They look from the steps down the block.
“Did you bring Gran?”
June says Gran because that’s the main character.
They are reading The Lifters by Dave Eggers. They both love it.
“I didn’t. I thought the bus would come right away. I didn’t go to the bathroom either. I might pee my pants.”
June throws her head back and shows her teeth. McCormick thinks camp teaches her that laugh. Money well spent.
“Are you rooting for me?”
“Well, you are my lovey Daddy, but if you did pee your pants, that would be a great story…”
Barbara is a faithful reader, but the Winter series tests her limits.
“It’s too real. I just keep screaming, let it go!” She texts him one day.
And the next: “Please bring back Julie and June.”
He still hasn’t written about closing night, though. When he sneaks backstage and watches Winter and The King. Ted Jackson’s oily pecs have made McCormick a madman for six nights running. They hold hands and lock eyes as the final ovation rains down.
He stops typing. His wife and daughter have little colds. He hears them sniffling in their beds. Ok, maybe that’s enough.
Falling in love. Deciding to be in love. What’s the difference?
“Long May You Run” is playing. McCormick remembers the “chrome heart shining in the sun.” Winter Matheson driving away.
He’d chosen her at chorus practice from a row of altos, written her number on his palm like he imagined people did.
Neil Young songs charted the whole thing. She was a “Cinnamon Girl,” hungry mouth offering lifetimes. Until the day she couldn’t stand him, after which McCormick lived on his knees and always replaced the needle.
“Nestled in your wings my little one…tomorrow see the things that never come…”
McCormick roamed free in the backseat and had a cassette player and the bandana blanket his Yiayia made. How much longer? Bill would answer, Three Batmans, and he’d play them in his head.
He offers June this measure—two more Sophias honey—but this emphasizes the absent iPad, the actual princess. And she’s strapped into the car seat, a condition no blanket relieves. She responds with her signature hmmph.
McCormick owned that Mustang. June despises their Honda. But she has her own skills. Eyes closed, she composes…
Did you know that I love you? Do a painting all in blue…
Reading Harry Potter aloud. June tracks it, but only stops practicing headstands when there is a picture. Her favorite is a bleeding ghost.
The Hobbit had no illustrations, but Bill’s reading voice was smooth like his singing. Delaware nights. Couch up on cinder blocks, bouzouki leaning spot lit in the corner beneath a lamp.
McGonagall tells Harry he’s made the Quidditch team, like his father before him.
“Wow, now Harry knows what he’s really good at,” says McCormick, compulsive provider of object lessons.
“Now he knows he had a real family,” June answers, because she is where it all resides.
Freshmen year McCormick converted this to story:
Waking suddenly in a roadside motel (Vermont?). Ceiling tiles fallen down around around them. Barbara and Bill in opposite chairs, made visible by the cherry-red dots of their cigarettes.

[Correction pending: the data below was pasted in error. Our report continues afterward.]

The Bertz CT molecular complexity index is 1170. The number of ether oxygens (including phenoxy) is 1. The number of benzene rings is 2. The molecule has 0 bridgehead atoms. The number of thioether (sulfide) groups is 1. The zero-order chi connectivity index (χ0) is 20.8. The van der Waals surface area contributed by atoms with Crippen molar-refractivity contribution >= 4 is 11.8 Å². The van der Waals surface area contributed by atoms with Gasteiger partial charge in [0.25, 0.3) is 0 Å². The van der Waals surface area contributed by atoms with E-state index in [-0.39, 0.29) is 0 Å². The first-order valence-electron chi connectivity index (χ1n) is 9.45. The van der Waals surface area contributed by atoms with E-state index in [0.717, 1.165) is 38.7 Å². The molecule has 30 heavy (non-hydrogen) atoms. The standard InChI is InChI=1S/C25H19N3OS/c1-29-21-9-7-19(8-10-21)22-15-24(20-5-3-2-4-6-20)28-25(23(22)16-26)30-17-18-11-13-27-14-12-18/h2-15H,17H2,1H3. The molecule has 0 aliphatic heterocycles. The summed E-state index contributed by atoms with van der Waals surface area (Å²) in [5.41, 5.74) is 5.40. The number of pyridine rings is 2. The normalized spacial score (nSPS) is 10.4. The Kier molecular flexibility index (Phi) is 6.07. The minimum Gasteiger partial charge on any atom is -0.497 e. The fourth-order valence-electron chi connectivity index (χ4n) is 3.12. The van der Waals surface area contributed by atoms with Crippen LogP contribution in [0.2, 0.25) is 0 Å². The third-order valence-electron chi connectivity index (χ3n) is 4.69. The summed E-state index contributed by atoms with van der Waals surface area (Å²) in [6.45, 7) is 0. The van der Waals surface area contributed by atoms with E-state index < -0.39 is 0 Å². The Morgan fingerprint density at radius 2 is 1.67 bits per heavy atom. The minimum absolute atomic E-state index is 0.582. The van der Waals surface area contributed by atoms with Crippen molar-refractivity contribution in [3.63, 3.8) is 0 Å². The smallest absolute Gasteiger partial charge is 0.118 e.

Planning their next move, how to extricate a startled child in the middle of the rainy night? Assigning blame for the chaos? Anger and asbestos dust.
He doesn’t recall what they said or he wrote, but does remember sending a copy to Barbara (purple ink, yellow paper) and her reply, folded around a check for fifty dollars.
“I’m sorry you remember it that way.”
What if you have the gift of listening—knowing—so when you hear
We don’t have to be stars exploding in the night, or electric eels under the covers
We don’t have to be anything quite so unreal, let’s just be lovers
the alchemic achievement lifts you, holds you, sends you back down for more
like breath, like a child who has learned to swing?
Do you then imagine you can cast those spells, that reading so well means you might also write?
Try it. Open a page. Lower your hands and blink twice. Bring all your talent and luck.
The Mighty Thor, who could fly if he had his hammer.
A cowboy. His banana seat was a saddle, alleyways dry riverbeds, the rack at school a hitching post.
A lawyer, because it was good to prove people wrong, and he watched Perry Mason summer mornings on channel 11, and talk came easy.
Then a writer. The pleasure of converting deeds into words—things you could call poems—struck him in college and he started thinking how well they used their loneliness (Hemingway in the bunker, Salinger at the farmhouse, Woolf in her hard-won room).
Only last (resigning?) a teacher.
A shoulder tap. The teacher in remarkably thin linen, gently observing that his head should point to the center, not the wall. This, even fifty-two years into the project, could create several seconds of shame.
Today he laughs, swivels on the mat, deliberately brushing Julie’s arm, and receives the soothing suggestions.
Connect to a heartfelt desire…
(That we take the peace of this class home to our daughter.)
Move awareness through your body..
(Oh wow. My shoulder feels better!)
Witness your thoughts…
(I’m sorry I’m even in that book. That last line is embarrassing. Writing makes me unhappy. Please, stop.)
Julie and the contractor consider stains for June’s new bed and closet.
Recalls a prompt he gives students. What’s the first room in which you remember falling asleep?
June’s window reveals green-leaved limbs, a sweet swath of sky, a balcony directly across where four Dachshunds pee at barking intervals. At sunset, tattooed owners dine on the same concrete plat.
McCormick’s place is Montana. Cinder block bare in Married Student Housing. To doze off, he listens to Bulldog football and songs that weren’t popular in Delaware. “The Streak.” “Country Bumpkin.”
Should be a lonely memory, but no. He was good then.